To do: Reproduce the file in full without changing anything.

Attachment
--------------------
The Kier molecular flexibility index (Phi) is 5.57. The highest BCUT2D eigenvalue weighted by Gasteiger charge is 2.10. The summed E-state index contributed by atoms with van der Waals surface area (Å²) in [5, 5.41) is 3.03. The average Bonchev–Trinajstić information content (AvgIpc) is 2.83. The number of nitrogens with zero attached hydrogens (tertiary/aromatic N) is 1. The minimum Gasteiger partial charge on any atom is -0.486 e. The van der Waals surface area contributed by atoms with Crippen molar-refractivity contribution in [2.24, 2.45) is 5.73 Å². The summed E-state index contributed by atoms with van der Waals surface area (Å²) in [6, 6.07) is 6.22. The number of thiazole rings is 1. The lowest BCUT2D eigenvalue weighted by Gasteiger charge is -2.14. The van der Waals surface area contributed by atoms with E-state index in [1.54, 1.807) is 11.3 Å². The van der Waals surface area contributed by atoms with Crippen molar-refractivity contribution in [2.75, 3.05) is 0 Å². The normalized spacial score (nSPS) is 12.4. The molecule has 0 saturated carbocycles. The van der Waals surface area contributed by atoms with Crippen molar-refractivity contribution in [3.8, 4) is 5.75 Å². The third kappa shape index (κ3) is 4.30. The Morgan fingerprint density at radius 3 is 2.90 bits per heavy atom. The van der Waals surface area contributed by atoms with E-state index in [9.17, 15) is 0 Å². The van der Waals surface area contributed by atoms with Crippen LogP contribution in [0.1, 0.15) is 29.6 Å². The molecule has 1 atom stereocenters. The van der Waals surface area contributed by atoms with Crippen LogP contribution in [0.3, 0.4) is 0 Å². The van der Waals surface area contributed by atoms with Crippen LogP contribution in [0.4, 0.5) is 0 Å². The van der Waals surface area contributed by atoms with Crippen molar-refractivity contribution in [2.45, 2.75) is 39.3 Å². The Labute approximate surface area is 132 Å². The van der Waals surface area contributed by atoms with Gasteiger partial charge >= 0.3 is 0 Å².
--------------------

The Kier molecular flexibility index (Phi) is 5.57. The highest BCUT2D eigenvalue weighted by Gasteiger charge is 2.10. The summed E-state index contributed by atoms with van der Waals surface area (Å²) in [5, 5.41) is 3.03. The average Bonchev–Trinajstić information content (AvgIpc) is 2.83. The number of nitrogens with zero attached hydrogens (tertiary/aromatic N) is 1. The minimum Gasteiger partial charge on any atom is -0.486 e. The van der Waals surface area contributed by atoms with Crippen molar-refractivity contribution in [2.24, 2.45) is 5.73 Å². The summed E-state index contributed by atoms with van der Waals surface area (Å²) in [6, 6.07) is 6.22. The number of thiazole rings is 1. The lowest BCUT2D eigenvalue weighted by Gasteiger charge is -2.14. The van der Waals surface area contributed by atoms with E-state index in [1.54, 1.807) is 11.3 Å². The van der Waals surface area contributed by atoms with Crippen molar-refractivity contribution in [2.75, 3.05) is 0 Å². The normalized spacial score (nSPS) is 12.4. The molecule has 0 saturated carbocycles. The van der Waals surface area contributed by atoms with Crippen molar-refractivity contribution in [3.8, 4) is 5.75 Å². The third kappa shape index (κ3) is 4.30. The Morgan fingerprint density at radius 3 is 2.90 bits per heavy atom. The van der Waals surface area contributed by atoms with E-state index in [9.17, 15) is 0 Å². The van der Waals surface area contributed by atoms with Crippen LogP contribution in [0.1, 0.15) is 29.6 Å². The molecule has 1 atom stereocenters. The van der Waals surface area contributed by atoms with Crippen LogP contribution in [0.3, 0.4) is 0 Å². The van der Waals surface area contributed by atoms with Crippen LogP contribution in [0.4, 0.5) is 0 Å². The van der Waals surface area contributed by atoms with Crippen molar-refractivity contribution in [2.45, 2.75) is 39.3 Å². The Labute approximate surface area is 132 Å². The van der Waals surface area contributed by atoms with Gasteiger partial charge >= 0.3 is 0 Å².